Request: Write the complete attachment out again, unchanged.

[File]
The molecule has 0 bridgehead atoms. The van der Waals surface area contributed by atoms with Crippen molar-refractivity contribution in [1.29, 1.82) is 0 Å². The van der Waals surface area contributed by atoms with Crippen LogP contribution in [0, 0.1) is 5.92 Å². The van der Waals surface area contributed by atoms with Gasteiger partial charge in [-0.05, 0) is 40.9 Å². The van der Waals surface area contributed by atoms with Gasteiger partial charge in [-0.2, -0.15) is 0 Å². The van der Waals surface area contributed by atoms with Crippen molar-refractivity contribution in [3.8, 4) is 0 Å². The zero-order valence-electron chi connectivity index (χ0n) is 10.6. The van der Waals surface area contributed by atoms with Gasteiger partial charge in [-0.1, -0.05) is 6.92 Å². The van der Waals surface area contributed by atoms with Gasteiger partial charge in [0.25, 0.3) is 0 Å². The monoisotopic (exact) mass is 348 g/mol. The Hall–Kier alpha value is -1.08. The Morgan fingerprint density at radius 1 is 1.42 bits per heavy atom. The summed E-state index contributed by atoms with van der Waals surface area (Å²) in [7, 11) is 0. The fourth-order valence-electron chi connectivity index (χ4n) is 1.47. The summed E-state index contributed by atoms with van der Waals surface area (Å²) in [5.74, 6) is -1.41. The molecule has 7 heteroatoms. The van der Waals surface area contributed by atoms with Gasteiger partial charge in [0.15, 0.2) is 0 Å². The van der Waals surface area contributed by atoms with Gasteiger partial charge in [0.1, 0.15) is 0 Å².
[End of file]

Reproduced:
The molecule has 0 bridgehead atoms. The van der Waals surface area contributed by atoms with Crippen molar-refractivity contribution in [1.29, 1.82) is 0 Å². The van der Waals surface area contributed by atoms with Crippen LogP contribution in [0, 0.1) is 5.92 Å². The van der Waals surface area contributed by atoms with Gasteiger partial charge in [-0.05, 0) is 40.9 Å². The van der Waals surface area contributed by atoms with Gasteiger partial charge in [-0.2, -0.15) is 0 Å². The van der Waals surface area contributed by atoms with Crippen molar-refractivity contribution in [3.8, 4) is 0 Å². The zero-order valence-electron chi connectivity index (χ0n) is 10.6. The van der Waals surface area contributed by atoms with Gasteiger partial charge in [-0.1, -0.05) is 6.92 Å². The van der Waals surface area contributed by atoms with Gasteiger partial charge in [0.25, 0.3) is 0 Å². The monoisotopic (exact) mass is 348 g/mol. The Hall–Kier alpha value is -1.08. The Morgan fingerprint density at radius 1 is 1.42 bits per heavy atom. The summed E-state index contributed by atoms with van der Waals surface area (Å²) in [7, 11) is 0. The fourth-order valence-electron chi connectivity index (χ4n) is 1.47. The summed E-state index contributed by atoms with van der Waals surface area (Å²) in [5.74, 6) is -1.41. The molecule has 7 heteroatoms. The van der Waals surface area contributed by atoms with Gasteiger partial charge in [0.15, 0.2) is 0 Å². The van der Waals surface area contributed by atoms with Gasteiger partial charge in [0.1, 0.15) is 0 Å².